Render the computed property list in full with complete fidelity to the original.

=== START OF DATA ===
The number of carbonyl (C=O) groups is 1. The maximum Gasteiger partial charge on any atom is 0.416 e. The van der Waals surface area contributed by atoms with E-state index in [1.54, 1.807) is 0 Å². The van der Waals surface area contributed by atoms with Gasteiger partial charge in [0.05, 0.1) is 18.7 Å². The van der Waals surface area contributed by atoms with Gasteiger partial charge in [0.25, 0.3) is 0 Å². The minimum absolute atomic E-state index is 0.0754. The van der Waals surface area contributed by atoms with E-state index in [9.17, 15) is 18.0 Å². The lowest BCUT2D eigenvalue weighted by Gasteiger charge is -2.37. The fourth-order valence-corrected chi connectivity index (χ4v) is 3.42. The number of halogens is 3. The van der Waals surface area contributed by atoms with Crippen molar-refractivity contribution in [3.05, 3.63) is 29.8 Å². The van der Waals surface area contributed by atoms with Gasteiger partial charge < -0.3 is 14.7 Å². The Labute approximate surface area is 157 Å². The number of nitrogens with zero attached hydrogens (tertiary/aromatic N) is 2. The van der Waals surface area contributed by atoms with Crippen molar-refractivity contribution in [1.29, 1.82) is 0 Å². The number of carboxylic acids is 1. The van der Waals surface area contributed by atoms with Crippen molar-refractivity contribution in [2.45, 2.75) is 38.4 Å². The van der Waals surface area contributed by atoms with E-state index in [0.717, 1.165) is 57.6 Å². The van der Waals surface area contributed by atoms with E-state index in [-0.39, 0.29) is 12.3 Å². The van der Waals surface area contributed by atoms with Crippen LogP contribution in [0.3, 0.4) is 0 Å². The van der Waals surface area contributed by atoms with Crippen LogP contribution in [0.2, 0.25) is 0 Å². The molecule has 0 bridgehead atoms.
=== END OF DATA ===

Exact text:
The number of carbonyl (C=O) groups is 1. The maximum Gasteiger partial charge on any atom is 0.416 e. The van der Waals surface area contributed by atoms with E-state index in [1.54, 1.807) is 0 Å². The van der Waals surface area contributed by atoms with Gasteiger partial charge in [0.05, 0.1) is 18.7 Å². The van der Waals surface area contributed by atoms with Gasteiger partial charge in [0.25, 0.3) is 0 Å². The minimum absolute atomic E-state index is 0.0754. The van der Waals surface area contributed by atoms with E-state index in [9.17, 15) is 18.0 Å². The lowest BCUT2D eigenvalue weighted by Gasteiger charge is -2.37. The fourth-order valence-corrected chi connectivity index (χ4v) is 3.42. The number of halogens is 3. The van der Waals surface area contributed by atoms with Crippen molar-refractivity contribution in [3.05, 3.63) is 29.8 Å². The van der Waals surface area contributed by atoms with Gasteiger partial charge < -0.3 is 14.7 Å². The Labute approximate surface area is 157 Å². The number of nitrogens with zero attached hydrogens (tertiary/aromatic N) is 2. The van der Waals surface area contributed by atoms with Crippen molar-refractivity contribution in [1.29, 1.82) is 0 Å². The number of carboxylic acids is 1. The van der Waals surface area contributed by atoms with Crippen molar-refractivity contribution in [2.45, 2.75) is 38.4 Å². The van der Waals surface area contributed by atoms with E-state index in [0.717, 1.165) is 57.6 Å². The van der Waals surface area contributed by atoms with E-state index in [-0.39, 0.29) is 12.3 Å². The van der Waals surface area contributed by atoms with Crippen LogP contribution in [0.3, 0.4) is 0 Å². The van der Waals surface area contributed by atoms with Crippen LogP contribution in [0.2, 0.25) is 0 Å². The molecule has 0 bridgehead atoms.